Inventory must be kept up to date in real-time and that’s why a robust WMS is needed. To learn more on WMS, check out WAMAS.software from SSI SCHAEFER or ask to speak with an expert today.

Do Picking and Sortation Differ with Omnichannel?

The simple answer is yes. Pick and sortation do differ from brick-and-mortar processes to omnichannel fulfillment process. As mentioned earlier, when e-commerce was first introduced, and people were “trying it out” it may have been okay to manually fulfill the e-commerce orders and continue with an automated goods-to-person picking solution for brick-and-mortar stores.

However, the e-commerce trial period is over and it’s moving towards a least a quarter of all shopping patterns. In fact, the National Retail Federation (NRF) states that 15% of all purchases are made through e-commerce, which is down 4% from where it peaked during the pandemic. Although, the NRF also states that 50% of all retailers currently offer, or plan to offer, some type of omnichannel fulfillment.

Automated storage and retrieval solutions offer an array of various picking options. From items to cases, to complete pallets, these material handling systems can be quite complex or simplistic depending upon the picking process. In most omnichannel scenarios, picking is done in multiple ways, for eaches or individual items that are being picked and shipped directly to the consumer or to a store for pick-up. However, please note that SSI SCHAEFER typically recommends an automated solution for reducing labor. Although, there may be times where manual picking may be best if volumes are extremely low and there is no growth trajectory. Today, this continues to be the most expensive pick alternative. In B2B cases this may be doable, but it remains an expensive endeavor that one typically tries to avoid.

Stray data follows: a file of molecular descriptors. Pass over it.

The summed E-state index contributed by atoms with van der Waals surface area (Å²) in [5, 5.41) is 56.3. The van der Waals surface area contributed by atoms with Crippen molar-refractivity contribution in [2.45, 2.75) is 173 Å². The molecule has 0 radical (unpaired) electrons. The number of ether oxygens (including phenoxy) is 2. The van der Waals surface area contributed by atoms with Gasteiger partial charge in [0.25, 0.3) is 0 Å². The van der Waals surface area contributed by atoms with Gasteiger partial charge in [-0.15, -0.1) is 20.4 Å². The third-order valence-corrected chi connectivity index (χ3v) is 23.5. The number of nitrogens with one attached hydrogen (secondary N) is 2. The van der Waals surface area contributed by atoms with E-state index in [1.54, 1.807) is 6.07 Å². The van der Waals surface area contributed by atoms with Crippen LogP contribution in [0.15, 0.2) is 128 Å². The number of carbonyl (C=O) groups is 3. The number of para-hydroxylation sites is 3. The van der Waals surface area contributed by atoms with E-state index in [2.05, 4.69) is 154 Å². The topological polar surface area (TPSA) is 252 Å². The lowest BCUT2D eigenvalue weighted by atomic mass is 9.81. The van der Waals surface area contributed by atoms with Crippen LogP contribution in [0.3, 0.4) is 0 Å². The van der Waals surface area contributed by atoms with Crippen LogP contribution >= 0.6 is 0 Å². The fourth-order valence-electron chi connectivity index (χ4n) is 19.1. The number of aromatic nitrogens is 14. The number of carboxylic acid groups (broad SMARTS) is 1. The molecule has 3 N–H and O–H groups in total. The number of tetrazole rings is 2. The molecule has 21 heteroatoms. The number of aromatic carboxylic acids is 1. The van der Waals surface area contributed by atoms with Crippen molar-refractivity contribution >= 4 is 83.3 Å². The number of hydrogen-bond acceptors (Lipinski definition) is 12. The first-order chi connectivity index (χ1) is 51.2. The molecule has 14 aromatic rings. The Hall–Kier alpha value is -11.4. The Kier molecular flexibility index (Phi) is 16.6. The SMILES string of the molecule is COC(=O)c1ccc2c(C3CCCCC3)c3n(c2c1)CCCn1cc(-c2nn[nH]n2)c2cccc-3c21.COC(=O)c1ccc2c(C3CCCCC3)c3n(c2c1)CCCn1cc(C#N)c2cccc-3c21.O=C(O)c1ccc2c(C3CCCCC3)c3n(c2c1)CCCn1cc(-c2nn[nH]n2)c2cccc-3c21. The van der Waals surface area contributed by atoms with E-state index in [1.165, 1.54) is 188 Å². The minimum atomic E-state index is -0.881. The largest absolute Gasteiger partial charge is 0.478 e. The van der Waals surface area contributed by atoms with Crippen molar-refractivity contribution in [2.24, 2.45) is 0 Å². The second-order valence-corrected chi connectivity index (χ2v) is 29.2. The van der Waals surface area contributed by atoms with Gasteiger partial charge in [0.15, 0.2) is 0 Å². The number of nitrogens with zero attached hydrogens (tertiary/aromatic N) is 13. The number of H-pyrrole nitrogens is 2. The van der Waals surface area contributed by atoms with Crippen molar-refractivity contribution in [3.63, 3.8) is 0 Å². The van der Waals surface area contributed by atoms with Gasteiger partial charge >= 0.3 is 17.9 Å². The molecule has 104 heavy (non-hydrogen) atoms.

There are also complete pallets that are being built from cases or from totes that are being shipped directly to the store. Again, these systems can easily live in harmony together under one roof or multiple. However, updates need to be made in real-time so that inventory levels remain accurate for omnichannel fulfillment.

Automated sortation is also key with orders that have multiple line items. These systems can buffer items as they are being pulled for order fulfillment. For example, an e-commerce order may have four items. One item is a fast mover that is pulled from storage immediately. The other items are in various places. The sortation function allows the items to sort in sequence and provides buffering so that the items are sent to the picking station at once or batched as one order.

This optimizes picking and makes shipping easier and faster. This is true for all types of sorters as well. Overhead sortation like the SSI Carrier or loop sortation has this functionality. Sorters can be small for operations with a condensed footprint or extremely large depending on the need and the volume of SKUs and orders.

How to Get Started with Omnichannel Fulfillment?

If you are looking at a greenfield facility or just looking to retrofit your current existing processes, contact an SSI SCHAEFER omnichannel expert. Our team has decades of experience in retail and manufacturing, and SSI SCHAEFER knows the pain points and best practices globally. We’re happy to help and can do a complete system design or even consult when needed. We’re just a phone call or email away to get you started. SSI SCHAEFER has powered some of the world’s largest retailers and manufacturers' automated omnichannel fulfillment, and we can do yours too.